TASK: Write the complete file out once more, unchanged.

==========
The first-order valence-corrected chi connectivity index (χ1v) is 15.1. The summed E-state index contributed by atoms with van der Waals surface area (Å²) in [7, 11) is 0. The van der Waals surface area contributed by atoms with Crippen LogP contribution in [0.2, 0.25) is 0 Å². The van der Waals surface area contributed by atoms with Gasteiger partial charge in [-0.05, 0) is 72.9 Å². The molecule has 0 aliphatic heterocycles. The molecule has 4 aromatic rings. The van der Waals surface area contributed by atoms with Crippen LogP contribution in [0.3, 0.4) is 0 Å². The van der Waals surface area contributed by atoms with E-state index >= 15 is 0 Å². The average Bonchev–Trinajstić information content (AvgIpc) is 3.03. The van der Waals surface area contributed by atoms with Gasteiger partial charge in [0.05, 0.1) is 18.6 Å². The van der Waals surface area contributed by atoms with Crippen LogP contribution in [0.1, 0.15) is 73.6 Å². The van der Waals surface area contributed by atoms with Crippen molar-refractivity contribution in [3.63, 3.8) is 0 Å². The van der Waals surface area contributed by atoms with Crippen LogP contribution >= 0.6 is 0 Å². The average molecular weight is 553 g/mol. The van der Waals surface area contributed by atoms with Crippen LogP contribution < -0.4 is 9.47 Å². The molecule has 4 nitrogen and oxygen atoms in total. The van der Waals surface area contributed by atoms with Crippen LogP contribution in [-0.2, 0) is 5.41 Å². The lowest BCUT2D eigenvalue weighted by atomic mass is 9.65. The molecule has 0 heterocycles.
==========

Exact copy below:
The first-order valence-corrected chi connectivity index (χ1v) is 15.1. The summed E-state index contributed by atoms with van der Waals surface area (Å²) in [7, 11) is 0. The van der Waals surface area contributed by atoms with Crippen LogP contribution in [0.2, 0.25) is 0 Å². The van der Waals surface area contributed by atoms with Gasteiger partial charge in [-0.05, 0) is 72.9 Å². The molecule has 0 aliphatic heterocycles. The molecule has 4 aromatic rings. The van der Waals surface area contributed by atoms with Crippen LogP contribution in [0.3, 0.4) is 0 Å². The van der Waals surface area contributed by atoms with E-state index >= 15 is 0 Å². The average Bonchev–Trinajstić information content (AvgIpc) is 3.03. The van der Waals surface area contributed by atoms with Gasteiger partial charge in [0.05, 0.1) is 18.6 Å². The van der Waals surface area contributed by atoms with Crippen LogP contribution in [0.1, 0.15) is 73.6 Å². The van der Waals surface area contributed by atoms with Crippen molar-refractivity contribution in [3.63, 3.8) is 0 Å². The van der Waals surface area contributed by atoms with Crippen LogP contribution >= 0.6 is 0 Å². The average molecular weight is 553 g/mol. The van der Waals surface area contributed by atoms with Crippen LogP contribution < -0.4 is 9.47 Å². The molecule has 4 nitrogen and oxygen atoms in total. The van der Waals surface area contributed by atoms with Crippen LogP contribution in [-0.2, 0) is 5.41 Å². The lowest BCUT2D eigenvalue weighted by atomic mass is 9.65. The molecule has 0 heterocycles.